Conference Magic


Writers’ conferences are magical. If you do nothing else to enrich your writing career, attend a writer’ conference. Not only will you learn new writing and marketing skills, and have a chance to pitch your latest manuscript to editors and agents, you’ll meet authors at all stages of their careers and leave the conference invigorated and inspired.

The first conference I attended was a romance writers’ conference. I was so nervous I sat in my car in the parking lot and watched people enter the building wondering what a romance writer looked like. I expected to see middle-aged women wearing floppy garden hats and flowery, flowing dresses. To my surprise, everyone looked normal. Even more surprising, a few men walked through the doors. Once I gathered the courage to enter the conference room, I had a wonderful time. I couldn’t believe how friendly and supportive the other attendees were.

My next conference was for authors of all genres. I met people who wrote poetry, crafted non-fiction textbooks, and writers of horror, young adult, mystery, scifi, steam punk, romance novels, and many other genres. Everyone had a unique story of his or her writing journey. One man, with Fabio-like flowing dark hair was a cover model for romance books. A middle-aged couple wrote erotica, and a criminal lawyer penned legal thrillers.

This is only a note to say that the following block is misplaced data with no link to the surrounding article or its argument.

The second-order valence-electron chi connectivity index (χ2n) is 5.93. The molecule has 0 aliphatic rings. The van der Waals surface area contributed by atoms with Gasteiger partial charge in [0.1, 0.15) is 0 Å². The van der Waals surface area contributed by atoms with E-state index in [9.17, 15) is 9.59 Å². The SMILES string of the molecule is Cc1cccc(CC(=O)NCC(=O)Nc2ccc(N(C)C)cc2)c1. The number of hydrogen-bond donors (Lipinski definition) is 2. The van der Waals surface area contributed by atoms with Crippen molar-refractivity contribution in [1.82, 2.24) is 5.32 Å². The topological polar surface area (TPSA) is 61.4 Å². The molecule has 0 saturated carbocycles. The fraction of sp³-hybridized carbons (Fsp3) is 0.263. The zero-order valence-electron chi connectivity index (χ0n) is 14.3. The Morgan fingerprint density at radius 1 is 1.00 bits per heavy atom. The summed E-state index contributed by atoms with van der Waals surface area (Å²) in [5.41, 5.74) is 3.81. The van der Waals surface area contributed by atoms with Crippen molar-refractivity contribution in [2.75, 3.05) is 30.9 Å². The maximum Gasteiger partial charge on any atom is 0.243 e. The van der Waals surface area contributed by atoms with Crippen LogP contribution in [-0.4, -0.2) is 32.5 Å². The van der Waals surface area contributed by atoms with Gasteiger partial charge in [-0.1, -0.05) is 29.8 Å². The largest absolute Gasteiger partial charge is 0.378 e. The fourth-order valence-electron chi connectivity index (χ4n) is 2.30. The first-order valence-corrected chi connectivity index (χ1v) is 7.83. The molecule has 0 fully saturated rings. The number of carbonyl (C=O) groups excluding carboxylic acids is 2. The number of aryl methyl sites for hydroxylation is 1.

Many of the people I’ve met at writing conferences are still friends, and we connect on line, sharing our successes and challenges. Attend a conference. If you can’t afford the RWA, find one closer to home. You’ll never regret the experience, and you may even find some magic.



Sneak Peek Of Bitter Legacy

So excited to reveal the cover of my upcoming romantic suspense ‘Bitter Legacy’. My new baby hits the world on June 7! Hard to believe this is the third book published by The Wild Rose Press.

BitterLegacy_w11351_750 2


Sharla-Jean Bromley returns to her hometown after a seventeen-year absence with vengeance in her heart. From the very beginning, her plans go awry when she meets devastatingly handsome Josh Morgan, the man to whom her father left half of his multi-million dollar lumber mill.